Kalmalka students promote Litterless Lunch. (Contributed)

Okanagan school digs up $2,500 recycling prize

Kalamalka Secondary students recognized for establishing a new culture of recycling

Every day, the students of Kalamalka Secondary often eat lunch and participate in class activities in the natural outdoor environment adjacent the emerald-green waters of Kalamalka Lake.

But, until the Environment Club was started two years ago, students and staff alike had little awareness of the amount of materials ending up in the school’s waste bins. Now, a $2,500 cash prize from the Return-It School Contest is being awarded to the school in recognition of a host of green initiatives that are significantly reducing waste while promoting education on a range of sustainability topics.

Return-It’s School Contest is focused on empowering the leaders of tomorrow by providing an incentive for elementary, middle and high school students in B.C. to take their recycling initiatives to the next level, and share their stories of making a difference in their own school and community. More than 2 million students have been inspired by the Return-It School program over the last 19 years. Last year alone, 287 schools took part.

Supported by an improved recycling system that accommodates a wider range of materials, students have recycled close to 10,000 beverage containers. The ambitious target has prompted more frequent pickups from the local Return-It depot in Vernon.

“Recycling is the cornerstone of environmental action in our communities, and it remains a critical part of the solution for keeping our oceans and waterways clean,” said Allen Langdon, President and CEO of Return-It. “The students at Kalamalka Secondary have taken recycling to the next level by extending the circular economy concept to organics and an impressive school garden. It’s inspiring to see the results that can be achieved when a dedicated group of kids is motivated by a common goal.”

“Our students are fortunate to head outdoors for class lessons, sit outside at lunch, and spend much of their free time at the lake,” said Kelly Challen, a teacher at Kalamalka Secondary. “We’ve always had a shared appreciation for our natural environment, but we weren’t collectively aware of the amount of waste being generated at our school. Winning the Return-It School Contest will enable us to build on the good work being done by our Environment Club – both in terms of establishing new programs, and promoting awareness.”

In addition to recycling bin enhancements, the new green initiatives include:

  • A composting system, launched in partnership with a local farm
  • Craft workshops to make reusable packaging (such as Beeswax wrap)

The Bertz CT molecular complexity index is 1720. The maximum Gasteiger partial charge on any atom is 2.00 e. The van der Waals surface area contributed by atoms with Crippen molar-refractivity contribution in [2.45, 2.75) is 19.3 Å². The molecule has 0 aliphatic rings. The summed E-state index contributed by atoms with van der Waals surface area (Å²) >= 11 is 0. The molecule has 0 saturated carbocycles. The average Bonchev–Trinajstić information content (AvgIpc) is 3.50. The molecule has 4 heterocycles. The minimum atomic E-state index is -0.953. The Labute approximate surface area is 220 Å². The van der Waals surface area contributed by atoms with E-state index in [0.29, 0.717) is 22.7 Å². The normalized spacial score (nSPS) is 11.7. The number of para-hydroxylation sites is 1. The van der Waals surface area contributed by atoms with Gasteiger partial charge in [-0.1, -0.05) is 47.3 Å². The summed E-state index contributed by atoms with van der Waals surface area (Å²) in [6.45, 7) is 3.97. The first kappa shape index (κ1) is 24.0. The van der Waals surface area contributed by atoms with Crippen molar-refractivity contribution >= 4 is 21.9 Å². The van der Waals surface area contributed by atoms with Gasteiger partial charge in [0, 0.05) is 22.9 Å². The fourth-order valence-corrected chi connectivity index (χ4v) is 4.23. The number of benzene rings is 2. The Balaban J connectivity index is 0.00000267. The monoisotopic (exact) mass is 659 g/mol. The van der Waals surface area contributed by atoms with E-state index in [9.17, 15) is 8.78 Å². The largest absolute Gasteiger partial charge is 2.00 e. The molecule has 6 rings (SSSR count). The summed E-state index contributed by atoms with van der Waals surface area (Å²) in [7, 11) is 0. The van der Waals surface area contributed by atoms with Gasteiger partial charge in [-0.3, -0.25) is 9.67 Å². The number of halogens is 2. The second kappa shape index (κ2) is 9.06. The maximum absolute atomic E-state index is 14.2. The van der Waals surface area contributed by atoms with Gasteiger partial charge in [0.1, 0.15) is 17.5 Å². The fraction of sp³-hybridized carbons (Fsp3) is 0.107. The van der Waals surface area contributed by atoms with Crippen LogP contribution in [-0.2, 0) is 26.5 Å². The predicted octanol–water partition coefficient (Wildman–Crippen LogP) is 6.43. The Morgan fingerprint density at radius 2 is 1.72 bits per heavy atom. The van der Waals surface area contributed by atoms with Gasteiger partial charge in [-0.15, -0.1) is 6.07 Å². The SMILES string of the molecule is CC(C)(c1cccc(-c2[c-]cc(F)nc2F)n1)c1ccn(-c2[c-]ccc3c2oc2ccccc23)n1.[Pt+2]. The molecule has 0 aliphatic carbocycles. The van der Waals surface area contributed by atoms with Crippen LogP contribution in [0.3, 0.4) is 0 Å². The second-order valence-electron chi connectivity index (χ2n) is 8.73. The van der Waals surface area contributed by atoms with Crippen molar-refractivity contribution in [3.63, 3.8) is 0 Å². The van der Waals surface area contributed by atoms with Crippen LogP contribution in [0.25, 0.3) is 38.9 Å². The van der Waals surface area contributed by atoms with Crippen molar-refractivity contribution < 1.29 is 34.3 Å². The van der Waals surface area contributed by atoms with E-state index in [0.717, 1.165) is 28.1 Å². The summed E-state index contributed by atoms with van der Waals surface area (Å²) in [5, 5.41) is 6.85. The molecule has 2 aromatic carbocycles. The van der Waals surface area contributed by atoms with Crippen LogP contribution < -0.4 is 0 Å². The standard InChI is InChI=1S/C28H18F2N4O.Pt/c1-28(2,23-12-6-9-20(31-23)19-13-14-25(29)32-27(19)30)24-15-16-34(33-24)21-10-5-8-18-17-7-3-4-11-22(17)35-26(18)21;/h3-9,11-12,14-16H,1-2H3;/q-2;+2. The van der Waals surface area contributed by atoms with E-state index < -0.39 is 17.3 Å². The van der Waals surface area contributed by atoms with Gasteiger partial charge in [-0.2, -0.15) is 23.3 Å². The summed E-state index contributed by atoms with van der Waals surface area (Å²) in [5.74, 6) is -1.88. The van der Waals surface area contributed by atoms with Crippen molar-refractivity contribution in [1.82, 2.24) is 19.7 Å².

• Litterless Lunch Week, including raffles for bringing litter-free lunches
  • A school-wide switch from plastic to metal utensils
  • ‘School Strikes for Climate’ to raise awareness of the issue and advocate for change
  • A school garden

The composting system has been a particularly big success; the initiative has already required an upgrade from a 238-litre container to a much larger, three-yard bin. Both students and staff have started composting everything from food scraps and paper towels to chopsticks and paper plates. Those materials in turn support the school’s ‘Kalagarden’, which has yielded a plentiful variety of vegetables and herbs.

Return-It has been educating elementary, middle and high school students across B.C. about recycling for the past 19 years. As the organization celebrates its 25th anniversary of environmental stewardship, the School Contest continues to underpin a mandate of empowering change through education.

Related: Vernon pilots organic recycling

Related: Recycling ambassadors head back to Okanagan streets

To report a typo, email:
newstips@vernonmorningstar.com
.


@VernonNews
newstips@vernonmorningstar.com

Like us on Facebook and follow us on Twitter.

Get local stories you won't find anywhere else right to your inbox.
Sign up here

Just Posted

RDCO closes section of Mission Creek due to high water levels

RDCO urges visitors to respect closure signs posted at these locations until waters recede

Surrey man accused of murdering his partner in West Kelowna back in court

Tejwant Danjou took his first steps back into Kelowna Law Courts on Monday

Easter Seals shifts to virtual camps due to COVID-19 restrictions

The Lake Country summer camp is for children and adults with disabilities

B.C. Hockey League prepping for 2020-21

League reviewing different scenarios and start times in compliance with provincial regulations

Kelowna firefighters train for a technical rescue Mission Creek

Four Kelowna Fire Department technical rescue teams were on the water on Monday

Structure fire in Lake Country

Fire crews respond in full force to Oyama blaze on Pelmewash Parkway

Vernon videographer captures thunderstorm

See the ‘best bits’ of Saturday’s storm

Dyer: I left my heart in the desert

Kristy Dyer is a columnist for Black Press Media who writes about the environment

RCMP seek suspect in armed robbery at Salmon Arm gas station

Police believe suspect entered convenience store prior to covering face with mask

Horoscopes for the week of June 1

Weekly horoscopes by Morgan Fava

George Floyd asphyxiated by sustained pressure: family autopsy

Death sparked a wave of protests across the U.S. and abroad

Kootnekoff: Re-opening to a new normal

Susan Kootnekoff is the founder of Inspire Law, an Okanagan based-law practice

Golden Wine Ninjas brings positivity – and wine – to community

The group was started by Jolene Wood on May 13 and has already amassed over 500 members

Most Read